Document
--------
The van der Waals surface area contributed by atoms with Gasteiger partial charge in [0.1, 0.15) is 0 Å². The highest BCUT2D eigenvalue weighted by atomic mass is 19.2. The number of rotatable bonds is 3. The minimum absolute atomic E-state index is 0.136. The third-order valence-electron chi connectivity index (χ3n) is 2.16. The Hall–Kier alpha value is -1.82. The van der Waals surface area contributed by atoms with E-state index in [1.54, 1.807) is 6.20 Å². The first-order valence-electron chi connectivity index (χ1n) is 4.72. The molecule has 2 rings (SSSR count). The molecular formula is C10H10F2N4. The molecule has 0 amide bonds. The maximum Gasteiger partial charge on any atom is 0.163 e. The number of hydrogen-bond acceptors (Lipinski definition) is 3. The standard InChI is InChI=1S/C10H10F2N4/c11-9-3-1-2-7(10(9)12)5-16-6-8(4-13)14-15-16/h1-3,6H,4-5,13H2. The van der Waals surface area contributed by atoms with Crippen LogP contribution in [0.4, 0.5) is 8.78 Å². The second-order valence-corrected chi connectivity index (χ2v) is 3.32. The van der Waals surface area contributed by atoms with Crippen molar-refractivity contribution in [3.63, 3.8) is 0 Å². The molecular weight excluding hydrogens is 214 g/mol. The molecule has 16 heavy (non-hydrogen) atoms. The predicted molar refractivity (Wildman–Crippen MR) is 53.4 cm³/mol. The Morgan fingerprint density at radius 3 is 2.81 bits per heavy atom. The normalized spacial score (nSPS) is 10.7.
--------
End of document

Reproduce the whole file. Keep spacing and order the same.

The van der Waals surface area contributed by atoms with Gasteiger partial charge in [0.1, 0.15) is 0 Å². The highest BCUT2D eigenvalue weighted by atomic mass is 19.2. The number of rotatable bonds is 3. The minimum absolute atomic E-state index is 0.136. The third-order valence-electron chi connectivity index (χ3n) is 2.16. The Hall–Kier alpha value is -1.82. The van der Waals surface area contributed by atoms with E-state index in [1.54, 1.807) is 6.20 Å². The first-order valence-electron chi connectivity index (χ1n) is 4.72. The molecule has 2 rings (SSSR count). The molecular formula is C10H10F2N4. The molecule has 0 amide bonds. The maximum Gasteiger partial charge on any atom is 0.163 e. The number of hydrogen-bond acceptors (Lipinski definition) is 3. The standard InChI is InChI=1S/C10H10F2N4/c11-9-3-1-2-7(10(9)12)5-16-6-8(4-13)14-15-16/h1-3,6H,4-5,13H2. The van der Waals surface area contributed by atoms with Crippen LogP contribution in [0.4, 0.5) is 8.78 Å². The second-order valence-corrected chi connectivity index (χ2v) is 3.32. The van der Waals surface area contributed by atoms with Crippen molar-refractivity contribution in [3.63, 3.8) is 0 Å². The molecular weight excluding hydrogens is 214 g/mol. The molecule has 16 heavy (non-hydrogen) atoms. The predicted molar refractivity (Wildman–Crippen MR) is 53.4 cm³/mol. The Morgan fingerprint density at radius 3 is 2.81 bits per heavy atom. The normalized spacial score (nSPS) is 10.7.